Software as a Service is bad for job satisfaction

Software as a Service is bad for job satisfaction

I have been having some thoughts about the state of the software industry recently and I decided to try to put those thoughts into writing.

I’m doing this instead of a video because I don’t think it fits in the niche of my channel, so I thought it would be interesting to try to write an opinion piece.

I have been working in the software industry for around 11 years now, most of the roles have been for SaaS companies, which is the model that the vast majority of software companies follow these days.

In all these years in the industry, I have had this weird feeling of emptiness and lack of satisfaction about my work which the source I could never pinpoint.

That changed when I recently started working on YouTube videos and I think I can now articulate where that feeling comes from.

When you work on a video, like any piece of work, there are many things you need to do to get it done. Depending on the project, it can be A LOT of work. But here’s the thing, eventually, you do get it done! Then you get to publish it and that’s it, the job is finished, you can now enjoy the sense of achievement that you get from that and move on to something else.

Most lines of work give you that sense of finality and achievement.

If you work in the film industry or the music industry, your job is done when your work is released; tours are basically you sharing your work after that. If you are a lawyer, you get the satisfaction from maybe winning a case. If you are a real-estate agent, you get it from selling a house. If you are a civil engineer, you get it from finishing that bridge, or road, or building. An architect is when their design is turned into a building. A doctor is when they get someone back to health. An author is when their book is published. A woodworker is when their piece is finished. You get the idea.

That’s not the case with software engineering. At most companies, the product is never done, you’re always working on new features, reworking areas of the product, fixing issues and putting out fires.

You could argue that you can get that satisfaction from fixing a bug or finishing a feature, but the reality is that those are small parts of the product and even then, with the increasing speed we need to work and the constant changing of requirements, we often ship unfinished, half-baked, not fully thought-out features or worse, we move on to something else and never finish that work. All of that because the priorities have changed.

Things didn’t use to be like that. In the 90’s, for example, software was sold as packages. If you were a software engineer working on a product, you’d finish that version and then that’d be packaged and distributed. You’d always have that version of the product and something concrete that was proof of your and your team’s work. Something tangible that gave you satisfaction of a job well done.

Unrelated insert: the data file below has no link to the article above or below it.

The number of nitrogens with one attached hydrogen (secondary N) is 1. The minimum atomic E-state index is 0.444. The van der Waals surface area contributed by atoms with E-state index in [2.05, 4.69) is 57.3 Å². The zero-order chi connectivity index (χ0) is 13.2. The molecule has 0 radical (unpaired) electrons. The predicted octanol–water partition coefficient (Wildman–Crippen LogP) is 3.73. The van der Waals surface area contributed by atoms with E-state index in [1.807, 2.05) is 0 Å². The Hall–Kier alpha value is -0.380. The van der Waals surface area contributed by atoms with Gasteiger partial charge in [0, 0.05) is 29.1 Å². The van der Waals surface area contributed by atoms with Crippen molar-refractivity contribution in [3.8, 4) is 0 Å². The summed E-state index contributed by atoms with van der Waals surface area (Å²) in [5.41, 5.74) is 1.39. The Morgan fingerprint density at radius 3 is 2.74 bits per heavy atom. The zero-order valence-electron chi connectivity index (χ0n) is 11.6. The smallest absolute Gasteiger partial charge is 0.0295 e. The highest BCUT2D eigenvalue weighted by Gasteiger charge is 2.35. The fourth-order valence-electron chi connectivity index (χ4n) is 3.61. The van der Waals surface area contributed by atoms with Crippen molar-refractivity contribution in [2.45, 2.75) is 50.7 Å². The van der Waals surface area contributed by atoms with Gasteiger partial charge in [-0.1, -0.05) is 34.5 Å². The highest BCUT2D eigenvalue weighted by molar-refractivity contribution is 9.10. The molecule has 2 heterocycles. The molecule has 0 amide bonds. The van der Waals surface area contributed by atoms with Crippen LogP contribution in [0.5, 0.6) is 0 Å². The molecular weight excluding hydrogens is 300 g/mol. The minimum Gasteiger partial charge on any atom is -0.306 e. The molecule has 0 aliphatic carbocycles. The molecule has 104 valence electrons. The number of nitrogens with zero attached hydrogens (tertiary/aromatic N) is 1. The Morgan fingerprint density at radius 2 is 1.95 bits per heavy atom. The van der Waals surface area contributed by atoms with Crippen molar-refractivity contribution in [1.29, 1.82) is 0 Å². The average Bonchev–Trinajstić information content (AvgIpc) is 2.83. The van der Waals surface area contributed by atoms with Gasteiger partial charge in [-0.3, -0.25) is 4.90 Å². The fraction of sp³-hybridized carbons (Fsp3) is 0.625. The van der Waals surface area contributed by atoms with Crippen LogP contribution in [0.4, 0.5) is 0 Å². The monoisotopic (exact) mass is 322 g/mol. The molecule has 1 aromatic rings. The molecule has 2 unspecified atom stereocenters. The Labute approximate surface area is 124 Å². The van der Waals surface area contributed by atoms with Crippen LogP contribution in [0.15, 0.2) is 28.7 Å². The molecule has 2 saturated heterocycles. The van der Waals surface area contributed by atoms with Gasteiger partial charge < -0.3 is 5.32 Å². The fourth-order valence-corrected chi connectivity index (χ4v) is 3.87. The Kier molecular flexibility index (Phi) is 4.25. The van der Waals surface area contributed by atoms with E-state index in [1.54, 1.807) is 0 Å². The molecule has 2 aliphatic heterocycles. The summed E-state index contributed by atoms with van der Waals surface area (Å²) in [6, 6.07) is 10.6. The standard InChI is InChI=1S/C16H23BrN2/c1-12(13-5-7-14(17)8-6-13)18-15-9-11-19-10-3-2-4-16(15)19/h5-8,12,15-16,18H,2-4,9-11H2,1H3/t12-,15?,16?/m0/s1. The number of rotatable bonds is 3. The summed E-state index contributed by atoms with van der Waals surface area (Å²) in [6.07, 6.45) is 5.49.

That’s gone with Software as a Service. All the code you wrote for those poorly finished features of a product that is never going to be finished will eventually be modified enough that it will be gone, not to be ever seen again.

You could also argue that you can get satisfaction from solving complex problems. But the reality is, unlike job listings wants us to believe, most of us are rarely doing that. Most of the time we’re making a button call a function that makes a call to a server and returns some data to the user.

Especially when you’re more senior. At least when you’re a junior you have a lot more to learn, and everything is cool and new.

The more senior you get, the more repetitive your work ends up being. You go to meetings, define your features, tickets, acceptance criteria, work on that feature until you release it or the requirements change and then repeat the whole process again… forever… because the product is never finished.

Of course, I’m not going to pretend this problem is exclusive to software engineering, there are probably other fields of work that have this same problem. But this is the field I have experience with.

Now you might be asking: Hey Eric, nice complaining, do you have a solution for it?

Honestly… no.

But I think this realization can help me find ways improve this situation for myself specifically.

And as much as I think this might resonate with a lot of people, ultimately this is my opinion and what I described here might not be the case for you, maybe you are an engineer that found other ways to get satisfaction from your work. Or maybe you do enjoy this open-ended nature of the products we work on.

If that’s the case, I’d love to hear from you. Leave a comment below if you feel like it.


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